Then his toes stopped.

“Good,” she said, sitting upright to watch more closely. “Now move them.”

He again appeared to concentrate and concentrate, and then—

Two toes curled. Then three on the other foot.

Yrene smiled—broadly, widely. Remained smiling as she turned her head toward him.

He only stared at her. Her smile. A sort of focused intensity falling across his features that made her go a bit still.

“How?” he asked.

“The—maybe when I got to you, when my magic blasted back darkness a little …” It had been terrible. To find him inside all that dark. The void, the cold, the shrieking pain and horror.

She had refused to acknowledge what it tried to show her at that wall, again and again: that terrible fortress, the fate that awaited her when she returned. She had refused to acknowledge it as she had struck the wall, her magic begging her to stop, to pull away.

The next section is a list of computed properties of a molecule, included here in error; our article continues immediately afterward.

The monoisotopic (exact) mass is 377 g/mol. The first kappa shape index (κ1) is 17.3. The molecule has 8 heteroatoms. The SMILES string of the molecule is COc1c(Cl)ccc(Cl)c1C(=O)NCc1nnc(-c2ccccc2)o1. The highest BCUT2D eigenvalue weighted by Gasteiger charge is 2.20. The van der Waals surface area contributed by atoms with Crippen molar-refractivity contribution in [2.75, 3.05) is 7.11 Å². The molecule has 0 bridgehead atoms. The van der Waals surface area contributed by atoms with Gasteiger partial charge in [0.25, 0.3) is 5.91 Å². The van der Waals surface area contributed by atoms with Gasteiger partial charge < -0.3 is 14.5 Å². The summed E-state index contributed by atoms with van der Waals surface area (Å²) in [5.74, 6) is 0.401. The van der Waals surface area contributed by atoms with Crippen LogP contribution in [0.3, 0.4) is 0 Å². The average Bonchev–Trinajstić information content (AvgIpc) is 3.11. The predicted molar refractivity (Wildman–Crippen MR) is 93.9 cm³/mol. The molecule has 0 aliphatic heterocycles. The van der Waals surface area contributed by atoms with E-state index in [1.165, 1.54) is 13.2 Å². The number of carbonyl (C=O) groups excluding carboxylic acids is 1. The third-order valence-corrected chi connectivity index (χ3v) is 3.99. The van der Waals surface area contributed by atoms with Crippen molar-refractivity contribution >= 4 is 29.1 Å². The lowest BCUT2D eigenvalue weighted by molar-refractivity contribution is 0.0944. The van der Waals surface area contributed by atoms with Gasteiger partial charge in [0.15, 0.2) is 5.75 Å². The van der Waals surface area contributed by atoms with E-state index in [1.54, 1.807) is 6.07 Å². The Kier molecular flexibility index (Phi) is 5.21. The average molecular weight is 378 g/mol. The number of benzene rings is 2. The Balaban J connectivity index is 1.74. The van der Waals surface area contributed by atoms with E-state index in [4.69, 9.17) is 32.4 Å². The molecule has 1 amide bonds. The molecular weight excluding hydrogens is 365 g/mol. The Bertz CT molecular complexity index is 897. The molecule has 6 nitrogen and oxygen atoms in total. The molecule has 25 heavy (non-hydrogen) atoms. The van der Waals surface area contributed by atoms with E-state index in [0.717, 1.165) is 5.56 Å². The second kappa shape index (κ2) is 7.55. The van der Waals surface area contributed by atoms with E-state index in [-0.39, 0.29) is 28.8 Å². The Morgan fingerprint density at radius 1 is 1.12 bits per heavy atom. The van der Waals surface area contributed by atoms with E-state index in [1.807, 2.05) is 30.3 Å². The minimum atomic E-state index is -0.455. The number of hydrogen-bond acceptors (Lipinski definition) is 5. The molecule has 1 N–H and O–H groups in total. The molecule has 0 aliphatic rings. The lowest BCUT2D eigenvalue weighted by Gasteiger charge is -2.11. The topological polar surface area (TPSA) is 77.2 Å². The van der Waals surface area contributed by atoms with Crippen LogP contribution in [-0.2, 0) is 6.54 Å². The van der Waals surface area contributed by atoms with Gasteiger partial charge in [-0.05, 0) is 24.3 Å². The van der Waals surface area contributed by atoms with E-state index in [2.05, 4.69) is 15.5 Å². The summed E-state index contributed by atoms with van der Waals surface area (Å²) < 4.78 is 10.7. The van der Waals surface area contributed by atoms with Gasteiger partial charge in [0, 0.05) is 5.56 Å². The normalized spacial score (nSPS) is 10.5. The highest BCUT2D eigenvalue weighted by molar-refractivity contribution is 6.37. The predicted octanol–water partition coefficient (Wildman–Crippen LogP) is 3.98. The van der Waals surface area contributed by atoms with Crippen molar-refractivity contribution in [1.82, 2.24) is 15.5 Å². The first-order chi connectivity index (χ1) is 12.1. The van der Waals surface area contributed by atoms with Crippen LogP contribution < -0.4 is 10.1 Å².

Until … until she’d heard him. Far off and deeper within.

She’d blindly lunged, a spear-throw toward that sound. And there he’d been—or whatever it was of him. As if this was the core of the tether between man and injury, not the wall against the nerves far, far above.

She’d wrapped herself around it, hugging tight even as the darkness pounded in again and again. And in answer, she’d sent her magic slashing into it, a scythe of light into the dark. A torch that burned just a fraction.

Just enough, it seemed.

“This is good,” Yrene declared—perhaps uselessly. “This is wonderful.”

Chaol was still staring at her as he said, “It is.”

She became aware of the blood on her—the state of her.